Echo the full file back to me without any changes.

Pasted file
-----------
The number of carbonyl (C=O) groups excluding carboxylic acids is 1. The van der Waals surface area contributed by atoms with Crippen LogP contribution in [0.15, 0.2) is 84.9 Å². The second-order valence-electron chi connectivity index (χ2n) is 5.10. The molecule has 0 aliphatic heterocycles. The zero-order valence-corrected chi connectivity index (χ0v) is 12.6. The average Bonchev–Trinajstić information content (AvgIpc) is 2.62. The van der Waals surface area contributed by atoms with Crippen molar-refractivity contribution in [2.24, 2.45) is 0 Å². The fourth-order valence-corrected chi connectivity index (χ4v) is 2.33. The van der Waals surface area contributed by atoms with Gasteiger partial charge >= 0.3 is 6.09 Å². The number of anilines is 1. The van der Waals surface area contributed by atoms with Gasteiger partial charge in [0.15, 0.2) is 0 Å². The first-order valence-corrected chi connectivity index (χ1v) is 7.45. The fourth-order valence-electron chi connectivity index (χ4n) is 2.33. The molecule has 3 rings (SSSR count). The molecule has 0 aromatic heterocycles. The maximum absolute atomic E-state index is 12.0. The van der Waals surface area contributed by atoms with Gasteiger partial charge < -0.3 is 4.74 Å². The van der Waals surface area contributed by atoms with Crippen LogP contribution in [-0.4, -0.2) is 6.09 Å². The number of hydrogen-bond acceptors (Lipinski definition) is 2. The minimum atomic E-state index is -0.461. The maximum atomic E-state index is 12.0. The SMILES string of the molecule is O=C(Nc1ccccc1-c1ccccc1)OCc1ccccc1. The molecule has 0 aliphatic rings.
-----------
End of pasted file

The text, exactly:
The number of carbonyl (C=O) groups excluding carboxylic acids is 1. The van der Waals surface area contributed by atoms with Crippen LogP contribution in [0.15, 0.2) is 84.9 Å². The second-order valence-electron chi connectivity index (χ2n) is 5.10. The molecule has 0 aliphatic heterocycles. The zero-order valence-corrected chi connectivity index (χ0v) is 12.6. The average Bonchev–Trinajstić information content (AvgIpc) is 2.62. The van der Waals surface area contributed by atoms with Crippen molar-refractivity contribution in [2.24, 2.45) is 0 Å². The fourth-order valence-corrected chi connectivity index (χ4v) is 2.33. The van der Waals surface area contributed by atoms with Gasteiger partial charge >= 0.3 is 6.09 Å². The number of anilines is 1. The van der Waals surface area contributed by atoms with Gasteiger partial charge in [0.15, 0.2) is 0 Å². The first-order valence-corrected chi connectivity index (χ1v) is 7.45. The fourth-order valence-electron chi connectivity index (χ4n) is 2.33. The molecule has 3 rings (SSSR count). The molecule has 0 aromatic heterocycles. The maximum absolute atomic E-state index is 12.0. The van der Waals surface area contributed by atoms with Gasteiger partial charge < -0.3 is 4.74 Å². The van der Waals surface area contributed by atoms with Crippen LogP contribution in [-0.4, -0.2) is 6.09 Å². The number of hydrogen-bond acceptors (Lipinski definition) is 2. The minimum atomic E-state index is -0.461. The maximum atomic E-state index is 12.0. The SMILES string of the molecule is O=C(Nc1ccccc1-c1ccccc1)OCc1ccccc1. The molecule has 0 aliphatic rings.